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President Masire’s grandson, Eno, speaks politics, patriotism and relationship with Ndaba Gaolathe

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When he took to the podium and spoke at the funeral of his grandfather, former president Sir Ketumile Masire, Eno Mwaba undoubtedly caused most people to sit up and listen. Poised and articulate in the Queen’s language, he belied confidence and proved to be quite the storyteller; he held the spellbound attentive audience captive as he regaled them with anecdotes about his relationship with Masire. A few hours later, he was “trending” on social media. Here was this cute young guy who is #bae goals – confident, handsome, well-read, well-travelled and educated.

The Eno tagging and swooning went on for a few days thereafter. Nearly six months after the funeral, this reporter finally caught up with him after a bit of a chase. First things first: What does ‘Eno’ mean, I ask. He says that he was told that it means ‘listen.’ Strangely, he insists that whatever it means, that it is a Setswana name. During his speech at Masire’s funeral, Mwamba, who is still based overseas, insinuated that he would like to follow in the footsteps of his grandfather as well as his mother, Mmasekgoa Masire-Mwaba and be active in leadership. His response is well-calculated and intelligent. “Botswana politics is something I have grown up with all my life. Dinner table conversations were always dominated by current political affairs.

I believe there is simply no denying that politics is in my blood, so I shall definitely be active. It’s every citizen’s responsibility to be politically engaged, and ensure they hold their leaders accountable for their actions,” he says. He waxes philosophically when asked whether he would follow in the footsteps of his grandfather. “Sir Ketumile Masire was a gentleman, a statesman, a God-fearing man and a humble man. His virtues and values helped build the infrastructure, and environment conducive for economic prosperity, hence Botswana was the fastest growing economy in the 1980’s during his presidency. “What a legacy, and one I certainly do look up to for inspiration. His memory and legacy is what motivates me to work so hard!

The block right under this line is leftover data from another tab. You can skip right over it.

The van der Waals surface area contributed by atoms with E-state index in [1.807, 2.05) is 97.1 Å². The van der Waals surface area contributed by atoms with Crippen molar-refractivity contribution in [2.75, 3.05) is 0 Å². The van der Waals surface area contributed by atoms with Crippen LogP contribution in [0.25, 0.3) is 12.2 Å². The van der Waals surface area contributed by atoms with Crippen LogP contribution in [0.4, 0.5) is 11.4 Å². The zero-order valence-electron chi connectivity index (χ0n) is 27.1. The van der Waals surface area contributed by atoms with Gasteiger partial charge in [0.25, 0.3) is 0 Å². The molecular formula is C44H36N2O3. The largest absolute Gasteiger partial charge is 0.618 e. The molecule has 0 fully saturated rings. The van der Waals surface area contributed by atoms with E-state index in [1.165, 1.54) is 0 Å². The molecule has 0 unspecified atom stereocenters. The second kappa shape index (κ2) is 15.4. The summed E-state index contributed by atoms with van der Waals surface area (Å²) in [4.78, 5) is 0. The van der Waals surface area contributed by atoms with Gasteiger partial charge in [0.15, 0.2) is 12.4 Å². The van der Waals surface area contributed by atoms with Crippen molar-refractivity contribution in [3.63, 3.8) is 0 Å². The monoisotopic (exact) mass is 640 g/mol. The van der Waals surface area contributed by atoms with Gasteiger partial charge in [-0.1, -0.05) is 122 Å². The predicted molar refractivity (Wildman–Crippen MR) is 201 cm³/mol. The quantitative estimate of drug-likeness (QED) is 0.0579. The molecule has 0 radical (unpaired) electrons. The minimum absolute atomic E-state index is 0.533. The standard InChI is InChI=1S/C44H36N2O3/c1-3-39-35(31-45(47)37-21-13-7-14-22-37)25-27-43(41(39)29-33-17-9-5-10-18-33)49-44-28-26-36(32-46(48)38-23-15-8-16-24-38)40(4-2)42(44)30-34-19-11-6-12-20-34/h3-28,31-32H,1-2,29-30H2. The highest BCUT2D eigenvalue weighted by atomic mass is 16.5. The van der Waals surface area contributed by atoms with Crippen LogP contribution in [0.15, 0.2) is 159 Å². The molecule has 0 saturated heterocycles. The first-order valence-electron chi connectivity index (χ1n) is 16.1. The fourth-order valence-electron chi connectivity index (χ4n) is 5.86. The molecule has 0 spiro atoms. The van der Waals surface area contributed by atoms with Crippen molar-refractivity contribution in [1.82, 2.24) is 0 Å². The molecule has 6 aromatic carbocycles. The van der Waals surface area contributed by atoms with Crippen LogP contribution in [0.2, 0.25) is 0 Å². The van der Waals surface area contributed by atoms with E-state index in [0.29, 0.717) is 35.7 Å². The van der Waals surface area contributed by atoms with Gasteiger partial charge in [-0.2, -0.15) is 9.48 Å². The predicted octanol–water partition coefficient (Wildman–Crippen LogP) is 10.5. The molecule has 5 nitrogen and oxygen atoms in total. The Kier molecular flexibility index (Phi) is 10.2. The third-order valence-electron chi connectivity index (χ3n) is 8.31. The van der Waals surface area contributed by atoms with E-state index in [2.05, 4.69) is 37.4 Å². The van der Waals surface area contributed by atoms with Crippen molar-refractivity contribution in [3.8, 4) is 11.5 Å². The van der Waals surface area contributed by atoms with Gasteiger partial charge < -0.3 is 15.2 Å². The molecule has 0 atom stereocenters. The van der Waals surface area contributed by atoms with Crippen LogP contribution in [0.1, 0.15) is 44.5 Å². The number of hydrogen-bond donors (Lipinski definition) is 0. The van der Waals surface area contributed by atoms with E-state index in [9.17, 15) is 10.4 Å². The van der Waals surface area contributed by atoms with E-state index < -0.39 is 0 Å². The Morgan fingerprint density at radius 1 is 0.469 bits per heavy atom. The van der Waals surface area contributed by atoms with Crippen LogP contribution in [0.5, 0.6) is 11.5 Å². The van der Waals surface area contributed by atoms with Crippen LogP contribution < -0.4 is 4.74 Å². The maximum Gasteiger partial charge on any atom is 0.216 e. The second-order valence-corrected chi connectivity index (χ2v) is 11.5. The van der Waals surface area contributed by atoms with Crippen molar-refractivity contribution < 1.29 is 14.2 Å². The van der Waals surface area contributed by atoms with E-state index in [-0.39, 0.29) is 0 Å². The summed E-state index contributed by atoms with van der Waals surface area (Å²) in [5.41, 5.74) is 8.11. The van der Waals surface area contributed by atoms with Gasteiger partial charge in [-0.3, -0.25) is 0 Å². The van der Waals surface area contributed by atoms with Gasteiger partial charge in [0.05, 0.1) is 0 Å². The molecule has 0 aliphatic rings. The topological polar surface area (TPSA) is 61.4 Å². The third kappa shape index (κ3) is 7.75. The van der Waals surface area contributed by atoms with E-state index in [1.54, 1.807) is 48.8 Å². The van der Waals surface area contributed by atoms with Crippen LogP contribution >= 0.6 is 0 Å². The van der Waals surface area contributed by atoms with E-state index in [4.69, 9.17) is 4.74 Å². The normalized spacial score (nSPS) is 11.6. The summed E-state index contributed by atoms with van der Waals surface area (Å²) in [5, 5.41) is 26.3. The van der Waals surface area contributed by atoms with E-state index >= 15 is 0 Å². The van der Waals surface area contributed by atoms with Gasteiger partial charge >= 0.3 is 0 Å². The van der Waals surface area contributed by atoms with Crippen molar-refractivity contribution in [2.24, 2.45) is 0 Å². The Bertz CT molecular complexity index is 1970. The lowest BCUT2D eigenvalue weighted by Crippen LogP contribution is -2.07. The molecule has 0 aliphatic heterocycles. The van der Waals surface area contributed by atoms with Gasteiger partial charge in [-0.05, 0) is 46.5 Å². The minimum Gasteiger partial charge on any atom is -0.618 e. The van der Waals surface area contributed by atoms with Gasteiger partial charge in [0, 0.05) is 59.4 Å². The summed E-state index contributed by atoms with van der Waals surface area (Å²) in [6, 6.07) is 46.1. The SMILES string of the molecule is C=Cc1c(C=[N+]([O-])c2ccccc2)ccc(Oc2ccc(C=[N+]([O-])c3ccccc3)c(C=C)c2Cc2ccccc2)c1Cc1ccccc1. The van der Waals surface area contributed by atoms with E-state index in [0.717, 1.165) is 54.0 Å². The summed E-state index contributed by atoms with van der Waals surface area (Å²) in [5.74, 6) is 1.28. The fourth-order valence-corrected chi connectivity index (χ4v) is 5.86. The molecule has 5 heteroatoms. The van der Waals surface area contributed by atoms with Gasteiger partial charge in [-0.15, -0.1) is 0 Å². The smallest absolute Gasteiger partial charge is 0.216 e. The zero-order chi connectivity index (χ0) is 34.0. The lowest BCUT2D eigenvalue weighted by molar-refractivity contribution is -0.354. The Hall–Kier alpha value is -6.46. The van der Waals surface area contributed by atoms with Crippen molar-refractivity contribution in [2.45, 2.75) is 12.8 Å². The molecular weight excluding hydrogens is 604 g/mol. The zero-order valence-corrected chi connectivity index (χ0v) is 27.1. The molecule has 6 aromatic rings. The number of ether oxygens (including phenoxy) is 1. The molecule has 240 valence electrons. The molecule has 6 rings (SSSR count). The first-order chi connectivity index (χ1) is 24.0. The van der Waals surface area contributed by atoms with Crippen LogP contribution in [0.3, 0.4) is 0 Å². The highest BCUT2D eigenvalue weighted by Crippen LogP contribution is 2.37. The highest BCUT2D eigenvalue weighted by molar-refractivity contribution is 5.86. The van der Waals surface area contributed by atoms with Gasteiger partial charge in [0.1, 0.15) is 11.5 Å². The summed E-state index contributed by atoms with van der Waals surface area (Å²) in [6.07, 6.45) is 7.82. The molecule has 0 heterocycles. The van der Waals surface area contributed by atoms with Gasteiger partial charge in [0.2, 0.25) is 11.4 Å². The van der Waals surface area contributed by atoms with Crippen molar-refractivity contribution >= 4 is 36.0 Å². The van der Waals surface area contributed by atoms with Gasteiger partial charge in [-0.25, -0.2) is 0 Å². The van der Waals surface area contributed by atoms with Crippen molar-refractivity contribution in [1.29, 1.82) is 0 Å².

I am extremely proud of him, so I will ensure that my life is one that does his legacy justice, and permits other people to feel similar pride in me,” he says. Mwamba points out that he is a keen networker who has engaged most of our local politicians and other top brass. In fact, he says Alliance for Progressives leader Ndaba Gaolathe is his mentor and a family friend. “We are close. I respect him, and love engaging with him.” Mwamba is patriotic and says Botswana has potential to grow, provided we keep on par with global changes.

“Economies of the past are being rendered redundant through various technological advances; just look at what the digital camera did to Kodak? “Therefore if Botswana is to compete, we need to ensure our people are technologically engaged. We are landlocked, so our manufacturing and exporting industries will always have a subtle dependency upon our international relations. Technology is the future, and such advantages in this space, is where we will advance into excellence.” Mwamba says that he is a proud Motswana and the one thing he appreciates about Batswana is that they are loving people. He comes from an interesting lineage of leadership (Sir Ketumile Masire) and what important lessons has he learnt from him? He responds: “My grandfather once said to me, that the definition of prime minister draws its origin from the Latin phrase primus inter pares, which basically means first among equals. He went on to explain how the term minister in the biblical sense, basically equates to servant.